The Silent Shore is excellent and essential reading. By recovering the tragic story of Matthew Williams, Charles L. Chavis Jr. enriches the history of lynching in America. Deeply researched and brimming with important insights, this book locates the 'free state' of Maryland as a critical site of contestation over race, democracy, and citizenship in ways that continue to reverberate in the age of Black Lives Matter.


—Dr. Peniel E. Joseph, The University of Texas at Austin, author of The Sword and the Shield: The Revolutionary Lives of Malcolm X and Martin


“Rabbi Edward L. Israel: The Making of a Progressive Interracialist, 1923–1941,” Southern Jewish History, 21 (Spring, 2019).  View PDF

“Confronting the Legacy of Lynching in Maryland: From Narrative Change to Racial Healing,” Building an Architecture of Peace-building in America, Doug Irvin-Erickson and Emily Sample, eds. (Lanham, MD: Rowman & Littlefield, 2020). View PDF

Introduction to For the Sake of Peace: Africana Perspectives on Racism, Justice, and Peace in America. Co-edited with Sixte Vigny Nimuraba. (Lanham, MD: Rowman & Littlefield, 2020). View PDF

Activism & Policy Leadership

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Paix Heritage Associates, LLC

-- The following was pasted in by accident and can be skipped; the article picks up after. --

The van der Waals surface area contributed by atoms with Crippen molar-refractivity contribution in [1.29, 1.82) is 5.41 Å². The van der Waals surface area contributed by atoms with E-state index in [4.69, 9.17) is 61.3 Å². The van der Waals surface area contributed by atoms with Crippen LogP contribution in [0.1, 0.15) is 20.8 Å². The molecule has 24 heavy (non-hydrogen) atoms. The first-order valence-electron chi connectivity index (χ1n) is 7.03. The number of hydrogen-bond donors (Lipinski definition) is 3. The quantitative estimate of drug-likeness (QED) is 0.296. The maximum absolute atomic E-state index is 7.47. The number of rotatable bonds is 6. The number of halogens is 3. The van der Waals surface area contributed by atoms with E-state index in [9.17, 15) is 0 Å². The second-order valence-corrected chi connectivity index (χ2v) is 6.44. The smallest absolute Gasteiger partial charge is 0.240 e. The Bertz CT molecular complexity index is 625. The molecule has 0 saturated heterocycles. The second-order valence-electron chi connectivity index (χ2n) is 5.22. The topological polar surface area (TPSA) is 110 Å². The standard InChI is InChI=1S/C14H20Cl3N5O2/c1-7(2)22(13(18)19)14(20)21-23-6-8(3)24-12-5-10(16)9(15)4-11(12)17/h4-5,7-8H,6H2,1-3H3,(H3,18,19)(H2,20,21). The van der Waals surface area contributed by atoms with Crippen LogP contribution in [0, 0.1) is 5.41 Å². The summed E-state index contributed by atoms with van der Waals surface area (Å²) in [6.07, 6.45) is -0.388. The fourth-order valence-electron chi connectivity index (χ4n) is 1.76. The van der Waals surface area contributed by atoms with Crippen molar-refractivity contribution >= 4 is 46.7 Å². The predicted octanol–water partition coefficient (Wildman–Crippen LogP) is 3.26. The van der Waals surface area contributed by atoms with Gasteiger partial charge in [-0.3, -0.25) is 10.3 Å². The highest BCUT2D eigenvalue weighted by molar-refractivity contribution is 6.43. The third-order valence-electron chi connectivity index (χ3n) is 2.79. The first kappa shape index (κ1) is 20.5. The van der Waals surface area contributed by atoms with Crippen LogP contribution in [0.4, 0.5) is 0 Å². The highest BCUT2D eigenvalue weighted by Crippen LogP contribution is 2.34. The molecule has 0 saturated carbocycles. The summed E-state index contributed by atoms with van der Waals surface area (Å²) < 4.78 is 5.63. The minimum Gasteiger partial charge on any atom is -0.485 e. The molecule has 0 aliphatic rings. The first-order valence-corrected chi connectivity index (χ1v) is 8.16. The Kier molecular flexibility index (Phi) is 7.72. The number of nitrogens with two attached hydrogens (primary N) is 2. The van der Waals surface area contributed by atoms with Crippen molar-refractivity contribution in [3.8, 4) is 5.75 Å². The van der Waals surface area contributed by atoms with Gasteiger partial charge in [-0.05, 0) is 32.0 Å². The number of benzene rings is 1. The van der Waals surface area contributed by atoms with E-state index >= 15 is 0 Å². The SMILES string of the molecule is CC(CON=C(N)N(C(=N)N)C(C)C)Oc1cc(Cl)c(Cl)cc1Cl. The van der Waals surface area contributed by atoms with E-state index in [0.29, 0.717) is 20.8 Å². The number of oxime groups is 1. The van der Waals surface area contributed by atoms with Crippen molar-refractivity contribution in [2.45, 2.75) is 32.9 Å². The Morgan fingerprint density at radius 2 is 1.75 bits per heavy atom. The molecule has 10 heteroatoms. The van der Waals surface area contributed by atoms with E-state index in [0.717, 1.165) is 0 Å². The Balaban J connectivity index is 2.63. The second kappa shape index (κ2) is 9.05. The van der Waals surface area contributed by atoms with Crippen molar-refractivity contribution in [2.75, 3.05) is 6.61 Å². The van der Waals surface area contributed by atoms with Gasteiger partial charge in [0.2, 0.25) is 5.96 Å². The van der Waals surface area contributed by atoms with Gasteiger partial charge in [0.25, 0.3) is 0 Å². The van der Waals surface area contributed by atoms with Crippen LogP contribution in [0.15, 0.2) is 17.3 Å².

Dr. Chavis founded Paix to provide historical research, writing, and strategic consulting to organizations, communities and historic sites

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John Mitchell, Jr. Program at GMU

Dr. Chavis is the Founding Director of the John Mitchell, Jr. Program for History, Justice, and Race at George Mason University’s Jimmy and Rosalynn Carter School for Peace and Conflict Resolution

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The Archives for Racial and Cultural Healing

“The ARCH™” seeks to properly acknowledge, memorialize, and be a catalyst to end the false belief In a hierarchy of human value based on race, embracing our common humanity, and permanently eliminating persistent racial inequities.
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The U.S. Truth, Racial Healing, and Transformation Movement

The US TRHT has been raising support for House Con.Res. 100 introduced by Rep. Barbara Lee and cultivating bipartisan support for the healing agenda with its nationwide network of actors.



#BREATHEWITHME is a call for a U.S. Truth, Racial Healing & Transformation Commission leading to Reparations.

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Hidden in Full View Series

Hidden in Full View tells the true stories of racial terror and oppression hidden in plain sight in an ongoing series of documentary shorts.

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Media Inquiries for The Silent Shore
Please contact Simran Kumar at George Mason University:
Inquiries on For the Sake of Peace

Please contact Dhara Snowden at Rowman & Littlefield Publishing Group:

Inquiries for the John Mitchell, Jr. Program

Please contact Gbenga Dasylva at George Mason University:

or visit jmjp.gmu.edu

Inquiries for U.S. Truth, Racial Healing and Transformation

Please contact ustrht@gmail.com